The idea of summer usually brings pictures of sunshine, vacations, and fun, but for those who are grieving, summer can feel different and even depressing. Many families have shared with us here at The WARM Place that summer seems to intensify their grief. The activities they used to look forward to now have an element of sadness as their loved one is no longer there to enjoy summer with them. Holidays like Father’s Day and Fourth of July can serve as reminders of the loss.
With the absence of a school schedule, children and families may have more time to think about their grief, and feel more overwhelmed by it. Social media reminds us daily that those around us “appear” to be having fun, while the things we may have looked forward to before the death, now seem meaningless.
Here are a few tips to help you survive summer grief:
- Take time to talk to your family about your hopes for the summer. Ask your children what they hope to do this summer. It may be something totally different than you expect. Make a list of these hopes for the summer.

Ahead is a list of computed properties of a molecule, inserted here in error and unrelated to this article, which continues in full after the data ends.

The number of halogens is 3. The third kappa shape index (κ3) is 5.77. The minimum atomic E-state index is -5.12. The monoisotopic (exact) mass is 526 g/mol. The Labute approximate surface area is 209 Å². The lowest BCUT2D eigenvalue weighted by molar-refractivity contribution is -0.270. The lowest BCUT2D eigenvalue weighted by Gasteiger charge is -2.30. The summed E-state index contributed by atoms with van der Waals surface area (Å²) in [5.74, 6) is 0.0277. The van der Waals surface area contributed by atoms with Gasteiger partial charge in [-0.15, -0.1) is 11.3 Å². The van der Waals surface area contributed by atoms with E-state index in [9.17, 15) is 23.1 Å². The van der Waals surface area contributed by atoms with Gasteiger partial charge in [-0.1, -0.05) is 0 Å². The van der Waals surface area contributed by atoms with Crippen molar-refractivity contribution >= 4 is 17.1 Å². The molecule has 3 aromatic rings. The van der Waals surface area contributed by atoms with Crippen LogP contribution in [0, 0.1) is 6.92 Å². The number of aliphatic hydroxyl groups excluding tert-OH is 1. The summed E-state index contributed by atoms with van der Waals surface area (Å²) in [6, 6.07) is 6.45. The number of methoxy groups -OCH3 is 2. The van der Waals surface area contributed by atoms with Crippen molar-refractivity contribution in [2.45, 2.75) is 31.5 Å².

- Talk about how you want to remember your loved one this summer. Did he or she have a favorite summertime activity? A favorite restaurant or meal? A favorite place to visit? How do you want to keep his or her memory alive?
- It’s okay to take a break from regular summertime routines or to alter your summer plans. If you don’t feel up to taking a vacation, that’s okay. Take care of yourself and do what is best for your family.
- Others around you want to help, but are not sure how. Let them know what they can do to support you in your grief journey.
- Let your children know it’s okay to have fun. Oftentimes kids may feel guilty if they have fun when their parent is sad, or they are grieving. Let them know having fun is still a good thing.
- Find different ways to create new summer memories together. After a death, we have to adjust to a ‘new normal.’ Sometimes it’s helpful to create new traditions as a family to help fill in some of the things you may feel are missing.
- Get professional help if you need it. If it feels like more than you can bear, it’s a good idea to talk to your doctor or seek a grief counselor.
- Remember that you are not alone. Find a support group and connect with others who have experienced a loss. It may seem overwhelming to sit with others, but sometimes a simple “me, too” can make a huge difference.
As you survive summer, take time to care for yourself and reach out to those around you.